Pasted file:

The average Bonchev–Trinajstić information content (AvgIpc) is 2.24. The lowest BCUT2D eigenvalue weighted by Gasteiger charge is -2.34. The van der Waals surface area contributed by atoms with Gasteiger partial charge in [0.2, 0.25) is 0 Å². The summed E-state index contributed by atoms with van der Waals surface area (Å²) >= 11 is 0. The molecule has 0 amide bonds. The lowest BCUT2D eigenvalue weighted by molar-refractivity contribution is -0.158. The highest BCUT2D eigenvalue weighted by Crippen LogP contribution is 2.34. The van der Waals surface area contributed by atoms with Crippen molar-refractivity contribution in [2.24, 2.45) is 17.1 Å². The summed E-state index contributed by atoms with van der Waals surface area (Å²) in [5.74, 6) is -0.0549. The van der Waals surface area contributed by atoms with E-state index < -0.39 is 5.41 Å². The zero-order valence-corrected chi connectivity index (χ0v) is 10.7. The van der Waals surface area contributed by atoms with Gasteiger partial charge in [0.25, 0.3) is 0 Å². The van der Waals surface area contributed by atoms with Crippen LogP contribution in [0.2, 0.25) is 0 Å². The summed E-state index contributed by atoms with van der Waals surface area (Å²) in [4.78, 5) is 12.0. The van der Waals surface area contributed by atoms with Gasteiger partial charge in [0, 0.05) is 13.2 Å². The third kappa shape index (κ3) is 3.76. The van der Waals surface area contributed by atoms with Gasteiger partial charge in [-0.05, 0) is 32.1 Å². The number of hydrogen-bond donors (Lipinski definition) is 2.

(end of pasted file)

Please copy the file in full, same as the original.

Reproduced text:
The average Bonchev–Trinajstić information content (AvgIpc) is 2.24. The lowest BCUT2D eigenvalue weighted by Gasteiger charge is -2.34. The van der Waals surface area contributed by atoms with Gasteiger partial charge in [0.2, 0.25) is 0 Å². The summed E-state index contributed by atoms with van der Waals surface area (Å²) >= 11 is 0. The molecule has 0 amide bonds. The lowest BCUT2D eigenvalue weighted by molar-refractivity contribution is -0.158. The highest BCUT2D eigenvalue weighted by Crippen LogP contribution is 2.34. The van der Waals surface area contributed by atoms with Crippen molar-refractivity contribution in [2.24, 2.45) is 17.1 Å². The summed E-state index contributed by atoms with van der Waals surface area (Å²) in [5.74, 6) is -0.0549. The van der Waals surface area contributed by atoms with E-state index < -0.39 is 5.41 Å². The zero-order valence-corrected chi connectivity index (χ0v) is 10.7. The van der Waals surface area contributed by atoms with Gasteiger partial charge in [0.25, 0.3) is 0 Å². The van der Waals surface area contributed by atoms with Crippen LogP contribution in [0.2, 0.25) is 0 Å². The summed E-state index contributed by atoms with van der Waals surface area (Å²) in [4.78, 5) is 12.0. The van der Waals surface area contributed by atoms with Gasteiger partial charge in [0, 0.05) is 13.2 Å². The third kappa shape index (κ3) is 3.76. The van der Waals surface area contributed by atoms with Gasteiger partial charge in [-0.05, 0) is 32.1 Å². The number of hydrogen-bond donors (Lipinski definition) is 2.